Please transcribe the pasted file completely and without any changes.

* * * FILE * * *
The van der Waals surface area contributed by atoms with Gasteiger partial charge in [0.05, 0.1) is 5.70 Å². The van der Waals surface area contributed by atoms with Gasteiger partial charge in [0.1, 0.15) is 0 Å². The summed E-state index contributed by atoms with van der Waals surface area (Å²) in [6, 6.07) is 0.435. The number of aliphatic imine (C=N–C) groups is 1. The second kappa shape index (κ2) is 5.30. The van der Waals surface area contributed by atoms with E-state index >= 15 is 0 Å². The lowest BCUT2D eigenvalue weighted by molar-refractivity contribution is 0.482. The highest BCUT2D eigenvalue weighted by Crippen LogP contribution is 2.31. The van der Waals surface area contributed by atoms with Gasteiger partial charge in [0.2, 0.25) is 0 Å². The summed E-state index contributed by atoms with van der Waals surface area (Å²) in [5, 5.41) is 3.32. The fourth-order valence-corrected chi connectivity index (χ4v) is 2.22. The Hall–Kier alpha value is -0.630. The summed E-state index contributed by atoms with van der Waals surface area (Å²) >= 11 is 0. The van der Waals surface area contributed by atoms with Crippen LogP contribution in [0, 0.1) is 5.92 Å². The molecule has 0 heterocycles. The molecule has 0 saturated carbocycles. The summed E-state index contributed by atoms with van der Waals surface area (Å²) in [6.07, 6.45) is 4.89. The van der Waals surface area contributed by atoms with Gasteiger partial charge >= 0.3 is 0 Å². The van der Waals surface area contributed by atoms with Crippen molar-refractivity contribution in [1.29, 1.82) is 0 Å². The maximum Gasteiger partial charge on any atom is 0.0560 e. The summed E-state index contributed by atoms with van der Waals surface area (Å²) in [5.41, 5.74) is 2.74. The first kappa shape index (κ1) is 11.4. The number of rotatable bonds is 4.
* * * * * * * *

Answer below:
The van der Waals surface area contributed by atoms with Gasteiger partial charge in [0.05, 0.1) is 5.70 Å². The van der Waals surface area contributed by atoms with Gasteiger partial charge in [0.1, 0.15) is 0 Å². The summed E-state index contributed by atoms with van der Waals surface area (Å²) in [6, 6.07) is 0.435. The number of aliphatic imine (C=N–C) groups is 1. The second kappa shape index (κ2) is 5.30. The van der Waals surface area contributed by atoms with E-state index >= 15 is 0 Å². The lowest BCUT2D eigenvalue weighted by molar-refractivity contribution is 0.482. The highest BCUT2D eigenvalue weighted by Crippen LogP contribution is 2.31. The van der Waals surface area contributed by atoms with Gasteiger partial charge in [0.2, 0.25) is 0 Å². The summed E-state index contributed by atoms with van der Waals surface area (Å²) in [5, 5.41) is 3.32. The fourth-order valence-corrected chi connectivity index (χ4v) is 2.22. The Hall–Kier alpha value is -0.630. The summed E-state index contributed by atoms with van der Waals surface area (Å²) >= 11 is 0. The van der Waals surface area contributed by atoms with Crippen LogP contribution in [0, 0.1) is 5.92 Å². The molecule has 0 heterocycles. The molecule has 0 saturated carbocycles. The summed E-state index contributed by atoms with van der Waals surface area (Å²) in [6.07, 6.45) is 4.89. The van der Waals surface area contributed by atoms with Gasteiger partial charge >= 0.3 is 0 Å². The van der Waals surface area contributed by atoms with Crippen molar-refractivity contribution in [1.29, 1.82) is 0 Å². The maximum Gasteiger partial charge on any atom is 0.0560 e. The summed E-state index contributed by atoms with van der Waals surface area (Å²) in [5.41, 5.74) is 2.74. The first kappa shape index (κ1) is 11.4. The number of rotatable bonds is 4.